Through his fantastical lens, Eric Reh illustrates the playful side of nature
Illustration is second nature to Eric: he compares his process to “going for a walk”, one that begins without a destination in mind nor a concrete aim. Because of this, his work is littered with naturalistic elements, including animals, plants, the sea and the mountains.
- Ayla Angelos
- 16 December 2019
- Reading Time
- 3 minute read
It comes as no surprise to hear that Offenbach-based Eric Reh began to draw during childhood. Like most illustrators, he was inspired by early computer games and those found on Super Nintendo and SEGA. Eric didn’t own a console himself but saw this as a positive in terms of the work he produces now. “I’ve started to draw my own worlds these days,” he tells It’s Nice That. “Inspired by games, they can also be perceived as analogue games on paper but with a childish amount of fantasy, which is one of the most valuable features you can have.”
A further catalyst came from the influence of a family friend – a nature painter – who used to take Eric outside to draw the landscape. “He also fixed cars and gave me my first spray cans in my early teenage days, which led me to graffiti and writing. I caused lots of trouble but it gave me good memories and unforgettable days and nights,” says Eric. After working with disabled kids and teenagers after graduating from high school, he decided to pursue university education in the field of art. Then, he went on to study at Offenbach University of Art and Design: “I’m still there, getting closer to my diploma and enjoying the interdisciplinary atmosphere.”
Illustration comes as second nature to Eric: he compares his process to “going for a walk”, one that begins without a destination in mind nor a concrete aim. “Going for a walk has no content at the start, it gets filled up with content by walking around, discovering things, choosing directions, changing directions, pausing – sometimes you don’t even know where you are and get lost.” Because of this, Eric’s work is littered with naturalistic elements, including animals, plants, the sea and the mountains. He also tends to grapple with timely issues in politics, society and “how it all works together” – in the hope of “ending capitalism and all the other shit to make this world a better place for us all.” Therefore he sees his work as a form of escape from daily life and “struggle”, that enables him to leap into a fantastical world where it’s just himself and his drawings.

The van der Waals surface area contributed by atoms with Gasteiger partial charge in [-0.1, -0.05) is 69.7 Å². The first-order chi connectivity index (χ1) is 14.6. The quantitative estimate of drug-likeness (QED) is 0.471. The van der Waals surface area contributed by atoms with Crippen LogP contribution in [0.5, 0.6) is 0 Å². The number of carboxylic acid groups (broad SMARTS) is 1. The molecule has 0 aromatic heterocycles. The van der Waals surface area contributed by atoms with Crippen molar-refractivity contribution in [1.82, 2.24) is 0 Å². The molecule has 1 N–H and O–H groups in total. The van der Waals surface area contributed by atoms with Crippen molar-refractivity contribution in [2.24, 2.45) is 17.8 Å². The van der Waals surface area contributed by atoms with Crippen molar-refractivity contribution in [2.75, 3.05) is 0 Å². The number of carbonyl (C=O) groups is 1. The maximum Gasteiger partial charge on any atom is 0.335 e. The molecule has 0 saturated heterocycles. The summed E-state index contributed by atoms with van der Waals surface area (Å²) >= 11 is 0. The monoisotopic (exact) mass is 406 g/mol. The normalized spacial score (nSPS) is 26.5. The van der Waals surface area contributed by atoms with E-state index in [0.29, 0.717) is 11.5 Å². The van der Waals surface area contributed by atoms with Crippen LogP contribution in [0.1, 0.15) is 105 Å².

Putting pen to paper, Eric draws with ink, ink pens and ball pens as his tools of choice. Most commonly working with black and white, or even blue and white, before later (sparingly) filling his work with colour using digital processes. “Some of them stay in one colour because I think they work really nicely like that, and my focus is more on the form rather than the colour,” he explains. What’s more is that he likes to experiment with airbrush, acrylics, crayons on paper and canvas on the odd occasion, which gives his work a somewhat mixed-medium approach – one that’s both playful, textured and clean all at once.
A recent project saw Eric complete a Riso calendar with Berlin-based art collective, Francis Benefiz. “We took messages out of fortune cookies and made some illustrations for them,” he says, about the concept that looks towards the universe being “inside of you” as the inspiration. Additionally, Eric also finished up a commission for the Country Zine by 3rd Planet books, based in Leipzig, that depicts plants, animals and people “living in the countryside with hats and different moods, and everything is moving in some special kind of dynamic.”
Imperative to the purpose of Eric’s work is that it has to be open for interpretation. It’s up to his audience on how they react, “I practice not to expect that much in general”. He continues to explain how on the roof of his university’s building in Berlin, there’s a message that states: “Kunst muss nicht” (which translates to ‘art does not have to’). “I think that’s one very important thing about art, is that it doesn’t have to mean anything but it can also mean everything.”